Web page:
VAWA is the Violence Against Women Act. It is an essential law protecting women in the United States.
This law was a long time in the making, but the U.S. Congress enacted it relatively recently in 1994. Like many newer pieces of legislation — and like many old ones, for that matter — this act is a living law, changing and adapting to meet new challenges and circumstances.
The official description
As the Office on Violence Against Women explains, VAWA is the representation of a complex response to various sex- and family-based violence, such as stalking, dating violence, sexual assault and domestic abuse. It approaches the challenge in a variety of ways:
- Providing federal money for communities
- Improving accountability of local law enforcement
- Improving victim housing protections
- Reforming criminal punishments
There is a great deal of mixed information available about this law. It is also quite complex. As a result, it could be more useful to look at how and where it makes the greatest difference in peoples’ lives.
Importance for immigrants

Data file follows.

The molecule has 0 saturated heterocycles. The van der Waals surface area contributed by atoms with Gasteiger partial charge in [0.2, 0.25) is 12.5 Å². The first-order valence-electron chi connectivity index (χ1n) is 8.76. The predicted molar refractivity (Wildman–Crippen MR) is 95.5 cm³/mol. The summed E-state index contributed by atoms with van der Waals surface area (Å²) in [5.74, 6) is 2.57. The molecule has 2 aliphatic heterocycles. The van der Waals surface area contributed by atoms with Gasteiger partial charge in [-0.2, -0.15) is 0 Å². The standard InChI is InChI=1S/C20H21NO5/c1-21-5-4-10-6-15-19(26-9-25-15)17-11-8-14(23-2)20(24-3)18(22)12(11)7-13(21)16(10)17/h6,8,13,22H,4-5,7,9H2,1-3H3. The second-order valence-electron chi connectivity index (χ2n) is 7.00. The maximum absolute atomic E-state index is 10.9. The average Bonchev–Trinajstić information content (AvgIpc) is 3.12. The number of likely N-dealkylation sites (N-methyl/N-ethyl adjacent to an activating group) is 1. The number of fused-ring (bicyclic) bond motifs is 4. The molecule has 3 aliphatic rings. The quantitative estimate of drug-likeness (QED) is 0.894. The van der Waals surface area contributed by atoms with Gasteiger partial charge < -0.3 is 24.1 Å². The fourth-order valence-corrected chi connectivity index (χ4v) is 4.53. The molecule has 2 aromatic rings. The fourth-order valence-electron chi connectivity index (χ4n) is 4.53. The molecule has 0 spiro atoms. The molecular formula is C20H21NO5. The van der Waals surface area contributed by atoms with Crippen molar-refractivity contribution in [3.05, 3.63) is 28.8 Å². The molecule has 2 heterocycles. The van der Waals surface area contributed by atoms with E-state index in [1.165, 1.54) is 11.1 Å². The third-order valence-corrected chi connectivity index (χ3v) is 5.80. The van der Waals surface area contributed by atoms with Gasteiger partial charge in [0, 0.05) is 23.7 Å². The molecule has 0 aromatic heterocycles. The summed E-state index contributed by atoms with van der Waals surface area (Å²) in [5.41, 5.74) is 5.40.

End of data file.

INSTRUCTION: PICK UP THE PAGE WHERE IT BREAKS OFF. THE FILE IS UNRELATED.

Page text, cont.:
Per United States Citizenship and Immigration Services, one of the most important parts of VAWA is the potential for getting green cards for abused immigrants. The law is not just for women. Spouses, children and parents could be eligible, regardless of gender.
The procedure is generally to file a special immigrant form without the abuser’s knowledge. However, it is usually important to take the details of the situation into account before taking any action with USCIS.
It is unfortunately common for United States citizens or lawful permanent residents to treat immigrant family members with extreme violence. Filing under VAWA does not result in an automatic green card for every abused foreign national, but it could be a ray of hope for those who still believe in the American dream.